The union’s convention in Bal Harbor, Florida, that year was wracked with controversy. Boyle’s supporters from District 19, with Albert Pass at the lead, wore white helmets proclaiming “Loyal to Boyle” and rimmed the convention hall as a security force to guard against potential opposition to the union boss. At one point they beat a delegate who protested the presence of a U.S. Steel Company official. Rumors swirled that Boyle had squandered tens of thousands of dollars in union funds on convention perks such as bands, food, and liquor. Yablonski threatened to pull District 5 out of the convention unless Boyle changed his tactics. He called off the District 19 “goon squad.”

The relationship grew increasingly tense when, in June 1966, Boyle demand­ed that Yablonski resign as president of District 5 or give up his seat on the IEB. Alleging improprieties with District 5’s financial affairs, Boyle threatened to place Yablonski’s district in trusteeship and declare it insolvent unless he complied. Yablonski conceded the district presidency. Boyle immediately placed a loyalist into the job and assigned his foe the task of organizing mineworkers in the Johnstown area. Auditors later found no mismanagement of District 5’s finances.

It appeared to some skeptical UMWA members – Jock Yablonski among them – that Tony Boyle was unusually cozy with coal operators. When a November 1968 methane gas explosion at a Consolidation Coal Company mine near Farmington, West Virginia, prompt­ed the company to seal the mine – and the fate of seventy-eight men still inside – Boyle described the company to the media as one of the country’s better operators in terms of its safety record. He apparently was oblivious to the fact that the U.S. Department of the Interior had documented numerous safety violations at the mine just prior to the calamity.

Boyle’s reaction to a proposed federal Coal Mine Health and Safety Act startled working miners. Originally introduced in 1968 by Congressmen Hechler of West Virginia and Daniel Flood and John Dent of Pennsylvania, the bill reduced the amount of coal dust permitted in mines, regulated various aspects of mine safety, and guaranteed federal compensation to mineworkers diagnosed with black lung. Seeing the proposal as a personal criticism of his stance on mine safety issues, Boyle charged before Congress that the bill had only the backing of “self-proclaimed do-gooders” like Ralph Nader and that “outside agitators” and overnight experts” were misleading mineworkers and politicians. It became obvious to observers that Boyle’s UMWA was reluctant to take on the coal opera­tors and was wary of federal scrutiny of the industry.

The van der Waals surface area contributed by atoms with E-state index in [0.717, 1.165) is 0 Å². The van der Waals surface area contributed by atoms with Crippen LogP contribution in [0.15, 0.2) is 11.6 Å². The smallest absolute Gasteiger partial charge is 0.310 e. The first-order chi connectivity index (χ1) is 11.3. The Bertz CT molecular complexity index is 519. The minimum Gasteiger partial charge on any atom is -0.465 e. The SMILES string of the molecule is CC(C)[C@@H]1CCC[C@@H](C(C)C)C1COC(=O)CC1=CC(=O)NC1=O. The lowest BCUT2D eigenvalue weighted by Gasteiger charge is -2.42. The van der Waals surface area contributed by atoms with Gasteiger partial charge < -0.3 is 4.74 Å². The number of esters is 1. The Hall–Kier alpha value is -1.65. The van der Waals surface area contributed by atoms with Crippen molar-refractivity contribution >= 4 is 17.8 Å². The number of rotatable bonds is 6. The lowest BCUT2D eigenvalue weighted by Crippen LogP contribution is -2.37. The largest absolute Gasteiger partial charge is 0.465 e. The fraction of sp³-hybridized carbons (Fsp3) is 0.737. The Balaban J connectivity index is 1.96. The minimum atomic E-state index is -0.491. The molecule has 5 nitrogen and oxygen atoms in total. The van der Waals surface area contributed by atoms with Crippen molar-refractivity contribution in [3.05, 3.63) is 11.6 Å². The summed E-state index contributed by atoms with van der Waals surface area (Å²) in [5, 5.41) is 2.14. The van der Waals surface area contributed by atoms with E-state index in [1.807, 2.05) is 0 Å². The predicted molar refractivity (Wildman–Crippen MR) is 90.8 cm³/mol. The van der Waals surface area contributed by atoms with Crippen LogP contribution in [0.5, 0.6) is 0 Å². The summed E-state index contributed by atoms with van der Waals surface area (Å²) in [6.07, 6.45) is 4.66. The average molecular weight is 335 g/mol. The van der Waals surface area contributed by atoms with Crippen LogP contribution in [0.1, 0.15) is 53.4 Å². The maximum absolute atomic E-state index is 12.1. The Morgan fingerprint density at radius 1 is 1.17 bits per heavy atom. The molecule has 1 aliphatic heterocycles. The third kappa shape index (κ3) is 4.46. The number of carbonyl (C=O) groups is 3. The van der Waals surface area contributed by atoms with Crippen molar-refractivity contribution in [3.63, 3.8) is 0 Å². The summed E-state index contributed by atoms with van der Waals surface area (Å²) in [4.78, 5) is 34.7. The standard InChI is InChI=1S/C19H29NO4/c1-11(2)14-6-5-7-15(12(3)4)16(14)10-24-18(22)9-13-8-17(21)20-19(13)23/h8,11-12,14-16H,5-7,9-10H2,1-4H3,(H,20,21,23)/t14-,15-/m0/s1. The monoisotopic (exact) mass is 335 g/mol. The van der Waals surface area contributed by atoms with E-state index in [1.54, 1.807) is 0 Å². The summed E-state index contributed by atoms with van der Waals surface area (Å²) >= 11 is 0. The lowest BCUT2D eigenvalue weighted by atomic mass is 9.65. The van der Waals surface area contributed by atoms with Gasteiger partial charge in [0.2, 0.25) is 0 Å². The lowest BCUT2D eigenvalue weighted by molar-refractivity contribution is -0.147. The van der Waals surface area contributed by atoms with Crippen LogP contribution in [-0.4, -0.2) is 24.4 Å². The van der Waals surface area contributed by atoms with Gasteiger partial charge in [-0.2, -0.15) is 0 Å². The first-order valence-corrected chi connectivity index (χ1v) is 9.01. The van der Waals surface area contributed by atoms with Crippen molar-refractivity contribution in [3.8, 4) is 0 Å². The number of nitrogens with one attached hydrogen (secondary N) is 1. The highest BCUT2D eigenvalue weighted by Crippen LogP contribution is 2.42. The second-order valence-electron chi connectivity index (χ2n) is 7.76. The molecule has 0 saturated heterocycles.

Like Yablonski, Ralph Nader had been a thorn in Boyle’s side. He openly criticized the UMWA for not complying with the 1959 federal Landrum-Griffin Act requiring unions to permit districts to elect their own officers. Nader’s investigation of the UMWA-owned National Bank of Washington, where Boyle sat on the board of directors, revealed questionable practices such as the retention of large cash reserves in non-interest bearing accounts that benefited the bank’s coffers enormously. These and other dubious practices prompted John L. Lewis to remark, prior to his death in June 1969, six months prior to the union’s bitter election contest, that paving the way for Boyle’s appointment to the union’s top post was among the worst decisions he had ever made.

By the spring of 1969, everything added up for Jock Yablonski. His conscience told him that it was time to mount a charge against Tony Boyle. When he took the podium at the Mayflower Hotel, in Washington, D.C., on May 29 to announce his candidacy, he suspected danger. Yet, few could have imagined – including Yablonski him­self – that when the election was over he and his family would be the victims of one of the most sensational homicides in twentieth-century Pennsylvania and in the annals of American labor history.

Stunned by Yablonski’s candidacy, Boyle moved swiftly. First, in a political­ly strategic move, he raised the monthly allotment for each of the UMWA’s forty thousand voting pensioners by thirty-five dollars, from one hundred and fifteen dollars to one hundred and fifty dollars. At the IEB’s gathering in Washington less than a month later, he ousted Yablonski from his most recent position as acting director of Labor’s Non-Partisan League, the lobbying arm of the UMWA. Finally, in a decision that would secure his place in history as the nation’s highest-ranking labor official ever convicted of first­-degree murder, Boyle called aside Albert Pass and the president of District 19, William Turnblazer, at the conclusion of the IEB’s June conclave. To them he uttered, “We’re in a fight. Yablonski ought to be killed, or done away with.” Pass replied that, always loyal to their president District 19 would carry out the job.